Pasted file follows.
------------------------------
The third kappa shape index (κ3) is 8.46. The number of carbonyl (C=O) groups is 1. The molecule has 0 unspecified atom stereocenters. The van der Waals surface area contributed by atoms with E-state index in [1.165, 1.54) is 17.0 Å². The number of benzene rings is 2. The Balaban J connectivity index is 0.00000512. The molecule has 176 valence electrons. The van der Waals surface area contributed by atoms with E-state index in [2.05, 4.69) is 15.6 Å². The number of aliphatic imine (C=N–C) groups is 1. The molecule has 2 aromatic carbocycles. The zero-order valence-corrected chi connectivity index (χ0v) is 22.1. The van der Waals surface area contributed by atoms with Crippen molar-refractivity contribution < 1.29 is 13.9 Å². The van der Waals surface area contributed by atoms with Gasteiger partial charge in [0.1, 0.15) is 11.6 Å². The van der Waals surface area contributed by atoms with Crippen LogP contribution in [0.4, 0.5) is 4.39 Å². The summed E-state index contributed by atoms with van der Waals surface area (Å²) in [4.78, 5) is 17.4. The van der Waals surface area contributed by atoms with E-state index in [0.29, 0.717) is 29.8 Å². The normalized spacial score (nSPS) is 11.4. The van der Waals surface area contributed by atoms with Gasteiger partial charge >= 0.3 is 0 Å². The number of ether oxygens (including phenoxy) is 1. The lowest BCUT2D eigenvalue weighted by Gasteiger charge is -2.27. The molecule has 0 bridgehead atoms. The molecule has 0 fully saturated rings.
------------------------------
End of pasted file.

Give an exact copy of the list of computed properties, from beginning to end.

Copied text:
The third kappa shape index (κ3) is 8.46. The number of carbonyl (C=O) groups is 1. The molecule has 0 unspecified atom stereocenters. The van der Waals surface area contributed by atoms with E-state index in [1.165, 1.54) is 17.0 Å². The number of benzene rings is 2. The Balaban J connectivity index is 0.00000512. The molecule has 176 valence electrons. The van der Waals surface area contributed by atoms with E-state index in [2.05, 4.69) is 15.6 Å². The number of aliphatic imine (C=N–C) groups is 1. The molecule has 2 aromatic carbocycles. The zero-order valence-corrected chi connectivity index (χ0v) is 22.1. The van der Waals surface area contributed by atoms with Crippen molar-refractivity contribution < 1.29 is 13.9 Å². The van der Waals surface area contributed by atoms with Gasteiger partial charge in [0.1, 0.15) is 11.6 Å². The van der Waals surface area contributed by atoms with Crippen LogP contribution in [0.4, 0.5) is 4.39 Å². The summed E-state index contributed by atoms with van der Waals surface area (Å²) in [4.78, 5) is 17.4. The van der Waals surface area contributed by atoms with E-state index in [0.29, 0.717) is 29.8 Å². The normalized spacial score (nSPS) is 11.4. The van der Waals surface area contributed by atoms with Gasteiger partial charge >= 0.3 is 0 Å². The number of ether oxygens (including phenoxy) is 1. The lowest BCUT2D eigenvalue weighted by Gasteiger charge is -2.27. The molecule has 0 bridgehead atoms. The molecule has 0 fully saturated rings.